Microcredits in Thailand can cost up to 33%

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bahtMicrofinance lenders in Thailand may be allowed to charge interest at up to 33 per cent a year, as such rates are still “far below” from what loan sharks collect, said a senior official of the Thai central bank as the institution is currently drafting regulations on licensing financial and non-financial institutions to extend microfinance loans.

The purpose is to attract more players to the segment so that low-income earners can borrow “conveniently” from official sources instead of turning to loan sharks, the Bangkok Post reported on September 10.

A “suitable interest” rate for microfinance loans will most likely be higher than 15 per cent a year. By law, the maximum yearly interest rate is 15 per cent for general loans, 20 per cent including penalty fees for credit card loans and 28 per cent for personal loans. A rate for microfinance loans may be set within a range of 25 to 33 per cent.

Microfinance is sometimes the only financial source for low-income and non-formal workers. As most financial and non-financial institutions shun the segment, these people mostly turn to loan sharks, who can charge whatever they like.

The central bank allows commercial banks to engage in microfinance, whereby no collateral is required, the credit limit is 200,000 baht and the highest annual interest rate is currently 28 per cent.

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Reading Time: 1 minute

Microfinance lenders in Thailand may be allowed to charge interest at up to 33 per cent a year, as such rates are still “far below” from what loan sharks collect, said a senior official of the Thai central bank as the institution is currently drafting regulations on licensing financial and non-financial institutions to extend microfinance loans.

Reading Time: 1 minute

bahtMicrofinance lenders in Thailand may be allowed to charge interest at up to 33 per cent a year, as such rates are still “far below” from what loan sharks collect, said a senior official of the Thai central bank as the institution is currently drafting regulations on licensing financial and non-financial institutions to extend microfinance loans.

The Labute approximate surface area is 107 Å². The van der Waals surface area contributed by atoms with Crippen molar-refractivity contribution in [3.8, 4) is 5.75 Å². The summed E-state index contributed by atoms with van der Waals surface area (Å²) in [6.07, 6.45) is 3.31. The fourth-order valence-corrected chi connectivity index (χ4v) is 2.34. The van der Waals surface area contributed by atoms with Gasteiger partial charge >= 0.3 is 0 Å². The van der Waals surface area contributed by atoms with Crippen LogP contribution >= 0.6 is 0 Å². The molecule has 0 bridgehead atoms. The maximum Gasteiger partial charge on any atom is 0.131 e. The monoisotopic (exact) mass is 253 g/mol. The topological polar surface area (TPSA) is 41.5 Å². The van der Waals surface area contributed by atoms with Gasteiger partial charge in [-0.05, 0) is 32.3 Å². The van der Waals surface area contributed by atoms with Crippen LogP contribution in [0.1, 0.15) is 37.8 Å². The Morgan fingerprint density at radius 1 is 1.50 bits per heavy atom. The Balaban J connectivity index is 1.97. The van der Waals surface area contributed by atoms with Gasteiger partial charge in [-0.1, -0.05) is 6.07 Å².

The purpose is to attract more players to the segment so that low-income earners can borrow “conveniently” from official sources instead of turning to loan sharks, the Bangkok Post reported on September 10.

A “suitable interest” rate for microfinance loans will most likely be higher than 15 per cent a year. By law, the maximum yearly interest rate is 15 per cent for general loans, 20 per cent including penalty fees for credit card loans and 28 per cent for personal loans. A rate for microfinance loans may be set within a range of 25 to 33 per cent.

Microfinance is sometimes the only financial source for low-income and non-formal workers. As most financial and non-financial institutions shun the segment, these people mostly turn to loan sharks, who can charge whatever they like.

The central bank allows commercial banks to engage in microfinance, whereby no collateral is required, the credit limit is 200,000 baht and the highest annual interest rate is currently 28 per cent.

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